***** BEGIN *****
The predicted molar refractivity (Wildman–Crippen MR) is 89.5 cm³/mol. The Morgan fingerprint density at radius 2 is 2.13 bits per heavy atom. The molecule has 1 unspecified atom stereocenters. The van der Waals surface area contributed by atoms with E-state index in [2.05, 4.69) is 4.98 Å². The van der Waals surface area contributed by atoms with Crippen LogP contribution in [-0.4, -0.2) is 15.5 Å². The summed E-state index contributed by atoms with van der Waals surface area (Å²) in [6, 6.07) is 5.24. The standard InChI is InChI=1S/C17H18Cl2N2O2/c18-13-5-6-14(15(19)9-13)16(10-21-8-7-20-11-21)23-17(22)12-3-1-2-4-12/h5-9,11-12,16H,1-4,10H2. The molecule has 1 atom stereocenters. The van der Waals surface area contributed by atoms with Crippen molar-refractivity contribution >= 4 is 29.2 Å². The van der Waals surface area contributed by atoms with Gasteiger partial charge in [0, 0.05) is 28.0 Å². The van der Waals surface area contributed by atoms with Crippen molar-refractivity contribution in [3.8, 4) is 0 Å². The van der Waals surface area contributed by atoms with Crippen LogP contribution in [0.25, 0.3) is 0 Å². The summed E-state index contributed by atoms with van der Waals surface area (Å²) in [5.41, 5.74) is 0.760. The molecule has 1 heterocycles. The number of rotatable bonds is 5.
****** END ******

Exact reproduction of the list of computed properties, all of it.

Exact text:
The predicted molar refractivity (Wildman–Crippen MR) is 89.5 cm³/mol. The Morgan fingerprint density at radius 2 is 2.13 bits per heavy atom. The molecule has 1 unspecified atom stereocenters. The van der Waals surface area contributed by atoms with E-state index in [2.05, 4.69) is 4.98 Å². The van der Waals surface area contributed by atoms with Crippen LogP contribution in [-0.4, -0.2) is 15.5 Å². The summed E-state index contributed by atoms with van der Waals surface area (Å²) in [6, 6.07) is 5.24. The standard InChI is InChI=1S/C17H18Cl2N2O2/c18-13-5-6-14(15(19)9-13)16(10-21-8-7-20-11-21)23-17(22)12-3-1-2-4-12/h5-9,11-12,16H,1-4,10H2. The molecule has 1 atom stereocenters. The van der Waals surface area contributed by atoms with Crippen molar-refractivity contribution >= 4 is 29.2 Å². The van der Waals surface area contributed by atoms with Gasteiger partial charge in [0, 0.05) is 28.0 Å². The van der Waals surface area contributed by atoms with Crippen molar-refractivity contribution in [3.8, 4) is 0 Å². The van der Waals surface area contributed by atoms with Crippen LogP contribution in [0.25, 0.3) is 0 Å². The summed E-state index contributed by atoms with van der Waals surface area (Å²) in [5.41, 5.74) is 0.760. The molecule has 1 heterocycles. The number of rotatable bonds is 5.